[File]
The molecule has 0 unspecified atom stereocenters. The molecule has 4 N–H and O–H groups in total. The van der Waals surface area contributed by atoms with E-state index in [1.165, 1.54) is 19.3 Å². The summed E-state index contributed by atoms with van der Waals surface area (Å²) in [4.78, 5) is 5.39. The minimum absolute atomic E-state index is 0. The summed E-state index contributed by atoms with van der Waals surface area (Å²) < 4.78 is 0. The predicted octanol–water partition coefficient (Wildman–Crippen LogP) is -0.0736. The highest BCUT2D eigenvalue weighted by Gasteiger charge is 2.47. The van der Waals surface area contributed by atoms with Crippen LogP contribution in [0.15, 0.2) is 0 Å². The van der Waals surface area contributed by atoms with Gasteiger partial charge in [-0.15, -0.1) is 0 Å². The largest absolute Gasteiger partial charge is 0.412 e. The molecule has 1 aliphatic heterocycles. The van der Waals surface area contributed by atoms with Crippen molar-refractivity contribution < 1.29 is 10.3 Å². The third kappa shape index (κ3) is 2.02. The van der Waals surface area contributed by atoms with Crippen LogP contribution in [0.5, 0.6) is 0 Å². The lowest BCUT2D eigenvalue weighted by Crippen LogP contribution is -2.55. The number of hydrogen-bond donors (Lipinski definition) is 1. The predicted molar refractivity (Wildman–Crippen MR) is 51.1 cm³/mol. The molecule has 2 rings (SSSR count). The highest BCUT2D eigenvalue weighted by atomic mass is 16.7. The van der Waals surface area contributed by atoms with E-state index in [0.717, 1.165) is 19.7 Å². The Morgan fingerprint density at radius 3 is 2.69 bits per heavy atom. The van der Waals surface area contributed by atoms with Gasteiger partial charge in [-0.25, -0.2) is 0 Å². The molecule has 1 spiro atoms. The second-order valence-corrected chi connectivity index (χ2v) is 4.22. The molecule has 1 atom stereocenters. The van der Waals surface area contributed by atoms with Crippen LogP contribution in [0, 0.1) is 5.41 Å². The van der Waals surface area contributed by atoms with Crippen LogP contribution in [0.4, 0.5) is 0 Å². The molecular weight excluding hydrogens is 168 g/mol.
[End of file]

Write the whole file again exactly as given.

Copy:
The molecule has 0 unspecified atom stereocenters. The molecule has 4 N–H and O–H groups in total. The van der Waals surface area contributed by atoms with E-state index in [1.165, 1.54) is 19.3 Å². The summed E-state index contributed by atoms with van der Waals surface area (Å²) in [4.78, 5) is 5.39. The minimum absolute atomic E-state index is 0. The summed E-state index contributed by atoms with van der Waals surface area (Å²) < 4.78 is 0. The predicted octanol–water partition coefficient (Wildman–Crippen LogP) is -0.0736. The highest BCUT2D eigenvalue weighted by Gasteiger charge is 2.47. The van der Waals surface area contributed by atoms with Crippen LogP contribution in [0.15, 0.2) is 0 Å². The van der Waals surface area contributed by atoms with Gasteiger partial charge in [-0.15, -0.1) is 0 Å². The largest absolute Gasteiger partial charge is 0.412 e. The molecule has 1 aliphatic heterocycles. The van der Waals surface area contributed by atoms with Crippen molar-refractivity contribution < 1.29 is 10.3 Å². The third kappa shape index (κ3) is 2.02. The van der Waals surface area contributed by atoms with Crippen LogP contribution in [0.5, 0.6) is 0 Å². The lowest BCUT2D eigenvalue weighted by Crippen LogP contribution is -2.55. The number of hydrogen-bond donors (Lipinski definition) is 1. The predicted molar refractivity (Wildman–Crippen MR) is 51.1 cm³/mol. The molecule has 2 rings (SSSR count). The highest BCUT2D eigenvalue weighted by atomic mass is 16.7. The van der Waals surface area contributed by atoms with E-state index in [0.717, 1.165) is 19.7 Å². The Morgan fingerprint density at radius 3 is 2.69 bits per heavy atom. The van der Waals surface area contributed by atoms with Gasteiger partial charge in [-0.25, -0.2) is 0 Å². The molecule has 1 spiro atoms. The second-order valence-corrected chi connectivity index (χ2v) is 4.22. The molecule has 1 atom stereocenters. The van der Waals surface area contributed by atoms with Crippen LogP contribution in [0, 0.1) is 5.41 Å². The van der Waals surface area contributed by atoms with Crippen LogP contribution in [0.4, 0.5) is 0 Å². The molecular weight excluding hydrogens is 168 g/mol.